Friday, January 14, 2011

Atheism, Agnosticism, and the Middle Ground

In a colloquial sense, people who identify themselves as "agnostic" are trying to take the middle ground between atheism and theism. These people try to distance themselves from either side saying that they neither believe nor disbelieve god claims. Some even try to take the intellectual high ground and claim that atheists and theists are equally dogmatic in that they both take absolute positions on the existence of God while "agnostics" are the intellectuals which hold no absolute certainties. These people are ignorant of what the concepts of atheism, theism, and agnosticism actually entail. In fact, I'm confident in asserting that the majority of the people that read this post have a perverted sense of the connections these three concepts have to each other and this is most likely due to the inaccuracy of the media and the laymen when they there tossing these terms about. I would like to expel some of the myths about this topic. Atheism and theism deal with the notion of belief in a god or gods, while agnosticism and gnosticism deal with the notion of whether it is possible to know if a god or gods exist. In short, atheism and theism are only relevant to the issue of belief and agnosticism and gnosticism are only relevant to the issue of knowledge. I've included a fourth term, "gnosticism", so before I continue on to explain why the distinction between belief and knowledge is important, I would like to define the four aforementioned terms. Atheism is the lack of a belief in a god or gods and that is all. The lack of belief in god of gods is the only characteristic (that one could say with certainty) that defines an atheist. Similarly, the only characteristic one could give to a theist is that he/she believes in a god or gods; nothing more. Tomorrow's post is going to be on the misconception that atheism is dogmatic, a world view, or "just another religion". Neither atheism nor theism falls into any of these categories (I'll explain tomorrow!). Agnosticism is the position that we cannot know whether a god or gods exist and the converse, gnosticism, is the position that we can know whether a god or gods exist. The most important point here is that the terms are not mutually exclusive, or, in other words, everyone holds a combination of the terms (one from each pair). For example, you could be an agnostic atheist, gnostic atheist, agnostic theist, or a gnostic theist. Everyone, by definition, has to fall into one of these categories. If you were an agnostic atheist, you would lack a belief in a god or gods and you wouldn't claim to know whether a god or gods exist. I, for one, am an agnostic atheist. It is important to realize that there is no middle ground between atheism and theism or agnosticism and gnosticism. You either believe something or you don't and, in the other dichotomy, you can either claim to know whether we can know something or you don't. To better illustrate this point, let's replace the words "god or gods" in the belief dichotomy with "unicorns". You either believe in unicorns or you don't (i.e. there is no middle ground). Sure, you could say, "Well I will take the middle ground because I believe that somewhere a horse might have something taped or stuck to their head that would qualify it as a unicorn", but then that changes the question. The person who had this middle ground response should have answered "no I'm an 'aunicornist'" to the question because this person doesn't believe in a horse with a single horn that can fly (depending on the definition of unicorn you both agree to use). This middle ground attempt changed the question from, "Do you believe in unicorns?" to "Do you believe in horses with something attached to their head?" The subject must be clearly defined before asking the question. Substituting a god or gods back in, if someone asked me if I believed in a god or gods and we defined god or gods to be ham sandwiches, then I am a theist! But no one (that I know of) posits this; they use more conventional definitions of a god or gods that have some characteristic of supernatural ability among other things. This is why I call myself an atheist and more specifically an agnostic atheist because I don't claim to know whether a god or gods exists. In addition, I see no reason to shift the burden of proof.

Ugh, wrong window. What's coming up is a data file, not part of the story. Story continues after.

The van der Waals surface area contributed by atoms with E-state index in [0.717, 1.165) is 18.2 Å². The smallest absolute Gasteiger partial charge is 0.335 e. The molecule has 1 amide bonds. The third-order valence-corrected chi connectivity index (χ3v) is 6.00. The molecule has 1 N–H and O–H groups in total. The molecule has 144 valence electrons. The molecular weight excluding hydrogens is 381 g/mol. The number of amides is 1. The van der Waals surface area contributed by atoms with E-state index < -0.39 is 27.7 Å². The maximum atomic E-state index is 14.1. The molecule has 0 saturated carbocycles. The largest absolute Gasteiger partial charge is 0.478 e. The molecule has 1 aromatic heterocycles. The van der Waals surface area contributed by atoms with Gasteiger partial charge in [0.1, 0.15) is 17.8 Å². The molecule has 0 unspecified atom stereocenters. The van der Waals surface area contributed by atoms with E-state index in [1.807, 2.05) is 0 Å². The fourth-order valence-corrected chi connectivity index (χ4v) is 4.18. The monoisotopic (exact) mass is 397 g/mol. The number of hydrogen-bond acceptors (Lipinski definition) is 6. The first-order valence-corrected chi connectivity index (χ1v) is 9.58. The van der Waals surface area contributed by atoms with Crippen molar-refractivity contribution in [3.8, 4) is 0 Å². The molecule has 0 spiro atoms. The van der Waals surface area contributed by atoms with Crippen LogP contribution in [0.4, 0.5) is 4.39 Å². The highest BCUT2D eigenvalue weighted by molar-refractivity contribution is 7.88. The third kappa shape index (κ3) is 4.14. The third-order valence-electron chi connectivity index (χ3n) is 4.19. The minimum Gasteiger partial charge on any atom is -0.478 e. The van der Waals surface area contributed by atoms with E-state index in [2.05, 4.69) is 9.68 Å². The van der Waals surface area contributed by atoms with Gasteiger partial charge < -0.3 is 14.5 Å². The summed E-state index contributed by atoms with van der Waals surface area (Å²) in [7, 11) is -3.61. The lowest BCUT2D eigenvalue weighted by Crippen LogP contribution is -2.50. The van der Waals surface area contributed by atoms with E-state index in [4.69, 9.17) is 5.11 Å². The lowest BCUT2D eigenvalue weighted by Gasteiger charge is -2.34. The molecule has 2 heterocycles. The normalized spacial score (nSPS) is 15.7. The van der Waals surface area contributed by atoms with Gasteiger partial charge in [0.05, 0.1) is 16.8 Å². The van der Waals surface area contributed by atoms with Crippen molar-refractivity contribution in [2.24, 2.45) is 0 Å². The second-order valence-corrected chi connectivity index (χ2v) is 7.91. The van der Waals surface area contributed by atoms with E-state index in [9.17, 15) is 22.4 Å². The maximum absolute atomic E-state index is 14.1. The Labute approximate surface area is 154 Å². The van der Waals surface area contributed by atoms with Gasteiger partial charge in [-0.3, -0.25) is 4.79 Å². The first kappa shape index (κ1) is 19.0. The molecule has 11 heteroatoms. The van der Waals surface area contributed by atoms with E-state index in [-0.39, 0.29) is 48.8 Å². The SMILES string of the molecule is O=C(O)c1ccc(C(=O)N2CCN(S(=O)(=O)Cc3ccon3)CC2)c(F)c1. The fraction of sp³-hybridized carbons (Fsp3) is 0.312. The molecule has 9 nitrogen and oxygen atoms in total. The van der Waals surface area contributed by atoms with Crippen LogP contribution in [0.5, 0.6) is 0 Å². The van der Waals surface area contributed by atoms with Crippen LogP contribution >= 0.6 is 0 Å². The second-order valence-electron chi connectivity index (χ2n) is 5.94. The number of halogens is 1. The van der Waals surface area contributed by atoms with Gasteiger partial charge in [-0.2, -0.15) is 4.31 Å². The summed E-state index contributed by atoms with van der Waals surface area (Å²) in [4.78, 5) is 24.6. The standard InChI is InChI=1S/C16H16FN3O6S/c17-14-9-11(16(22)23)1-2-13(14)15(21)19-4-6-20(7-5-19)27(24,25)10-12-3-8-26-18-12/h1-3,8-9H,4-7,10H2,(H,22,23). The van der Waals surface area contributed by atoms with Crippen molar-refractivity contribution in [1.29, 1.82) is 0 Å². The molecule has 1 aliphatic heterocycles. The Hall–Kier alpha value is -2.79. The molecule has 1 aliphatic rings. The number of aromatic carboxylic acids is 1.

For a detailed table and explanations on all four of the possible combinations, I highly encourage you to look at It has a great visual and the "#Combining_terms" at the end of the URL should take you right to it! This website ( is a great resource for atheists and theists alike and is run and maintained by the Atheist Community of Austin. I hope everyone will check this site out!

In other news, feel free to comment for any reason below. I prefer posts that disagree with my positions, offer criticisms, and correct me, but I don't mind getting praise either! Feel free to e-mail me at to have a private discussion about any topic you would like (I'll be happy to talk about anything). Again, my next post (which should be tomorrow) will be on "Atheism is a Religion!" and I will explain why atheism, as well as theism, isn't a religion. Also, I don't have an infinite list of topics to talk about, so if there is a topic you would like me to cover or a question you have that you believe will make a good post, please submit it in a comment below or e-mail me!

1 comment:

  1. So glad to see that you have returned to your blog. Looking forward to learning much more about your subjects.

    Knowledge Quest